Woman believes her veterinarian negligently killed her dog with Buprenorphine

By Kathy

Note: the drug concerned, Buprenorphine, is an extra label drug for use by vets on dogs and cats, therefore this post is relevant to cat caretakers. Extra label drugs can only be used by vets on animals if there is not an alternative drug that is labeled for that species. The client needs to be told and even sign off for the drugs’s use (this may not be a legal requirement) – source: petmd.com.

Buprenorphine -- strong painkiller for cats

Two useful tags. Click either to see the articles:- Toxic to cats | Dangers to cats

On a Friday I took my dog in to the vet because he threw up. When we got there she said he might have a little upset stomach and gave him some medicine.

The next day he still was not feeling right so I took him back to her and she said will do a full panel of blood and some x-rays. Remember it cost $200 on Friday now we are there Saturday and after all said and done that was $400 but then she came back to the room and said his blood work was fine and his x-rays showed nothing except maybe a little swelling in his prostate because he hadn’t been neutered and she said that was normal.

She also said that she felt he had a little soreness in his spine so she was going to give him a shot of morphine. She took him to the back and gave him a shot when I looked on the invoice it did not say morphine it said Buprenorphine .05mg when I looked it up online it said it was 10 times more potent than morphine and dogs should never have more then .02 she gave my dog .05 and said he might be sleeping for the next 24 hours just make him some chicken and rice tonight you know you like something soothing when you don’t feel good.

We brought him home and laid him on his favorite blanket he did not move the rest of the afternoon not even to get up to drink or go to the bathroom so that night I ran to the store and got a syringe. I thought he at least has to drink so I put some water in his mouth with the syringe and he drank it we’re still going on the pretext that of course she said sleepy and down for 24 hours.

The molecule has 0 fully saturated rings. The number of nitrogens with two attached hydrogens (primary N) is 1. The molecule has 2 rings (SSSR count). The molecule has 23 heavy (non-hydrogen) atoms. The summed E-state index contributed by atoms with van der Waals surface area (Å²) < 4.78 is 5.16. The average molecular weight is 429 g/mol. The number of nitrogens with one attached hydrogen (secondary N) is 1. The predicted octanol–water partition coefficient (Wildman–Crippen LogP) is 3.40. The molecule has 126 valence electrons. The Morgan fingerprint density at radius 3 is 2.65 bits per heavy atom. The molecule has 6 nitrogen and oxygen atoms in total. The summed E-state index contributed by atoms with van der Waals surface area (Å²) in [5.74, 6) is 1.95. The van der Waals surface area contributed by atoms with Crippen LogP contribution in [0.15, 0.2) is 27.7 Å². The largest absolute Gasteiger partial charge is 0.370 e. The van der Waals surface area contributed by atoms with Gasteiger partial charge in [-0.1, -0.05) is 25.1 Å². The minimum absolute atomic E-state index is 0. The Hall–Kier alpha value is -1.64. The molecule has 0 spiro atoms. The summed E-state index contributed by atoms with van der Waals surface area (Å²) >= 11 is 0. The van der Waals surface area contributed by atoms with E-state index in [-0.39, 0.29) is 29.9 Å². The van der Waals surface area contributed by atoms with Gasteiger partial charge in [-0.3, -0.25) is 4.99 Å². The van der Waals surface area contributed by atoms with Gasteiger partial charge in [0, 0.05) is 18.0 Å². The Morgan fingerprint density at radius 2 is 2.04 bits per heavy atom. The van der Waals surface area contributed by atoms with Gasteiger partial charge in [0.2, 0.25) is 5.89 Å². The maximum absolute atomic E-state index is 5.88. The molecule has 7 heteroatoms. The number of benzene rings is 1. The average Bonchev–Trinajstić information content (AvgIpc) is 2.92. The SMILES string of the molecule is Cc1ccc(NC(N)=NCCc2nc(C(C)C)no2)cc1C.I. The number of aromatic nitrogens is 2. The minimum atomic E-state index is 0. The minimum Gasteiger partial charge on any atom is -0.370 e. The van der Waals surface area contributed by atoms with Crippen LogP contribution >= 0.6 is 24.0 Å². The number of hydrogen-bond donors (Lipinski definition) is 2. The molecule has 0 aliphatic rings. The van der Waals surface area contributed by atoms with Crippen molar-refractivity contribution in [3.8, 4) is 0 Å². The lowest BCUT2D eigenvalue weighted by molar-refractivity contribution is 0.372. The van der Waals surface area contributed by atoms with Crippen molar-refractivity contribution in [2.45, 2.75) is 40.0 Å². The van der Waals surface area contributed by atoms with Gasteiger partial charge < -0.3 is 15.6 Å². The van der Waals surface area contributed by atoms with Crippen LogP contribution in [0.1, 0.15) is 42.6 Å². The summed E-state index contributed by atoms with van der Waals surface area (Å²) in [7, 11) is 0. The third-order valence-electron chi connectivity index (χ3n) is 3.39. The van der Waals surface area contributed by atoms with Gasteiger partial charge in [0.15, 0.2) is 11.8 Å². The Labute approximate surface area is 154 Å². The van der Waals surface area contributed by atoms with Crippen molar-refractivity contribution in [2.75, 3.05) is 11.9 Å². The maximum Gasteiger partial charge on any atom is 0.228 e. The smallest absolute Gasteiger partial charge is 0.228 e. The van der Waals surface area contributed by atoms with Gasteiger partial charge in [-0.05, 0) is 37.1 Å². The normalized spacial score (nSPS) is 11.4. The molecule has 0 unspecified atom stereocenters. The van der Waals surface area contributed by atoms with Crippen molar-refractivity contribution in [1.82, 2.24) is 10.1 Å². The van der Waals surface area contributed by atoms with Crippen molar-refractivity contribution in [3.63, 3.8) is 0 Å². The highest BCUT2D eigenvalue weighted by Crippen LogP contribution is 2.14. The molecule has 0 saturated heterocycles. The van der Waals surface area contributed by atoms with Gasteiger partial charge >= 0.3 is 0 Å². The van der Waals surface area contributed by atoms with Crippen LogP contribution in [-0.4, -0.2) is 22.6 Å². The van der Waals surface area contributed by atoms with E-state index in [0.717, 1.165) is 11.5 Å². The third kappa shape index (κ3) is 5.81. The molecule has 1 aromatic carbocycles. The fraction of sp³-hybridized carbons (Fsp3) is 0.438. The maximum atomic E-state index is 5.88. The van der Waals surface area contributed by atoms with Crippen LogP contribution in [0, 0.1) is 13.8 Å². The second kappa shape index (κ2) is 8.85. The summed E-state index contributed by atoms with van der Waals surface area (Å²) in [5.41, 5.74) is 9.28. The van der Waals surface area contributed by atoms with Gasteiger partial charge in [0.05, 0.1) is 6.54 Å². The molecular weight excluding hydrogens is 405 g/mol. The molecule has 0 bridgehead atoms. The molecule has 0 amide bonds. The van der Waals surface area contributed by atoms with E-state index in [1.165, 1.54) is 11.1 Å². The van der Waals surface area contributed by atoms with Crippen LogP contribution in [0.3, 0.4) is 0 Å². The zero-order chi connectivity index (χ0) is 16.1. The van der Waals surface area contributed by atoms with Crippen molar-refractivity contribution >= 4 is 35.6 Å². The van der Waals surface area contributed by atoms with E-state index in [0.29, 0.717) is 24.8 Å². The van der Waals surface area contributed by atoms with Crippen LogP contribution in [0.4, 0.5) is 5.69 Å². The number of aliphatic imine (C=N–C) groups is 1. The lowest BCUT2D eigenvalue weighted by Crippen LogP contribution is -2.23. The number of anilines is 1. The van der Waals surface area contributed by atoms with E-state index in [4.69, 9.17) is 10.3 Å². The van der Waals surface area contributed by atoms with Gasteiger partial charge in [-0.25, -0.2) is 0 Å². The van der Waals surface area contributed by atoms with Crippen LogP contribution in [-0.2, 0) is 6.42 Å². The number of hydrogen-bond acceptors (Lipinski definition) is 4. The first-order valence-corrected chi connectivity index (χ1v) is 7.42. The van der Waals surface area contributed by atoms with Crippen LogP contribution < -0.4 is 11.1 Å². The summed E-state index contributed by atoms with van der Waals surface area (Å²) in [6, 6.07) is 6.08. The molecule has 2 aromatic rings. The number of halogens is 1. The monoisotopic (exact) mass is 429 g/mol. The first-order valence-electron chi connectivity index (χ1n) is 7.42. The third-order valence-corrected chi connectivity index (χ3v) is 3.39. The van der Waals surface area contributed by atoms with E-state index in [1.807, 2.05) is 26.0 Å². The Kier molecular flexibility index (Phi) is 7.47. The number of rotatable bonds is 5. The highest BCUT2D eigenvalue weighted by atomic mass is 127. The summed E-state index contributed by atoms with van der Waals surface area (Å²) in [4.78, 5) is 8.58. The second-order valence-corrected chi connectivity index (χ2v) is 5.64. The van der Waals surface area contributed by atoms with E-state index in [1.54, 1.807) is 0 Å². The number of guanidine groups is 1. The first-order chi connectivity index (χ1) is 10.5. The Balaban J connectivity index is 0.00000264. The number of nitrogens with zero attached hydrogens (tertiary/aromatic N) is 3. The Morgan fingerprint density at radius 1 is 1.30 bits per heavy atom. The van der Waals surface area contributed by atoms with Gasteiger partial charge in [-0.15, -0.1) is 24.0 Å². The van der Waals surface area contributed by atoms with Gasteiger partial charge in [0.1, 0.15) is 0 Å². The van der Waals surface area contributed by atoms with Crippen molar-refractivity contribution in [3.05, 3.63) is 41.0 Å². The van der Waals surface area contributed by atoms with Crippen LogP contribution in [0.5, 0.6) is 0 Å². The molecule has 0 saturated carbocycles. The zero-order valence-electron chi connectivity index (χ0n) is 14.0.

The next morning I went to work and he was still laying there so I’m thinking 24 hours it hasn’t been yet. When I got home from work he was still in the same position I gave him a syringe of some chicken soup just the broth and he started to gurgle then my husband picked him up and put him on the couch and he was shaking. I said to my husband maybe he is cold my husband said no way let’s go.

This was Sunday now so the only thing open was a veterinary hospital about 15 miles away. I raced down the road 80 miles an hour went through a red light while my husband was sitting in the backseat and telling him to breathe just breathe. When we reached the hospital the nurse came running out and grabbed him and took him in the back about a minute later she came out and with her finger said come here.

So I’m thinking we’re going to see him and she says I am so sorry he passed. I was devastated and started to whale and cry right out loud at the hospital. I know for certain there was nothing that serious wrong with that dog till the vet gave him that shot.

I called her on Monday and told her I want my $600 back and she killed my dog !! I told her the reason I’m calling her is not only for the money to be returned back but to tell her the next time she gives an animal that shot she needs to inform the owners about the side effects which online it said could be respiratory distress and death none of which we were informed about.

That is what happened to my dog. I do not want anybody else to go through what I went through he was my best friend and I still miss him to this day!